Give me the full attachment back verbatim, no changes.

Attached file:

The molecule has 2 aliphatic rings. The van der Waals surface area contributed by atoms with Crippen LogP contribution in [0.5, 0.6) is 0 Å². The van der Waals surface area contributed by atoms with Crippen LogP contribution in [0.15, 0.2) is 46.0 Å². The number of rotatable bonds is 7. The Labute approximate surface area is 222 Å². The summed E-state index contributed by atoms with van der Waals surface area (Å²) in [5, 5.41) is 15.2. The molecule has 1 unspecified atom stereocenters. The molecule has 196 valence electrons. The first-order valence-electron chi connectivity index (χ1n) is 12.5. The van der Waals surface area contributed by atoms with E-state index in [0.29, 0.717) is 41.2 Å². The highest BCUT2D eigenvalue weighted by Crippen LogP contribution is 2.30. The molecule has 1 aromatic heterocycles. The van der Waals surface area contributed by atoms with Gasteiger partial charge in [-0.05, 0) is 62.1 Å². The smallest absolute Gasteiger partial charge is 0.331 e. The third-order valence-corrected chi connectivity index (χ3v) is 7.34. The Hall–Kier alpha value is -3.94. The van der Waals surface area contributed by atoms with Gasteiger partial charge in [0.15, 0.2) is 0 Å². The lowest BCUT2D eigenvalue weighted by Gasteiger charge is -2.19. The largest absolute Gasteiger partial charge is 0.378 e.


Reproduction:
The molecule has 2 aliphatic rings. The van der Waals surface area contributed by atoms with Crippen LogP contribution in [0.5, 0.6) is 0 Å². The van der Waals surface area contributed by atoms with Crippen LogP contribution in [0.15, 0.2) is 46.0 Å². The number of rotatable bonds is 7. The Labute approximate surface area is 222 Å². The summed E-state index contributed by atoms with van der Waals surface area (Å²) in [5, 5.41) is 15.2. The molecule has 1 unspecified atom stereocenters. The molecule has 196 valence electrons. The first-order valence-electron chi connectivity index (χ1n) is 12.5. The van der Waals surface area contributed by atoms with E-state index in [0.29, 0.717) is 41.2 Å². The highest BCUT2D eigenvalue weighted by Crippen LogP contribution is 2.30. The molecule has 1 aromatic heterocycles. The van der Waals surface area contributed by atoms with Gasteiger partial charge in [-0.05, 0) is 62.1 Å². The smallest absolute Gasteiger partial charge is 0.331 e. The third-order valence-corrected chi connectivity index (χ3v) is 7.34. The Hall–Kier alpha value is -3.94. The van der Waals surface area contributed by atoms with Gasteiger partial charge in [0.15, 0.2) is 0 Å². The lowest BCUT2D eigenvalue weighted by Gasteiger charge is -2.19. The largest absolute Gasteiger partial charge is 0.378 e.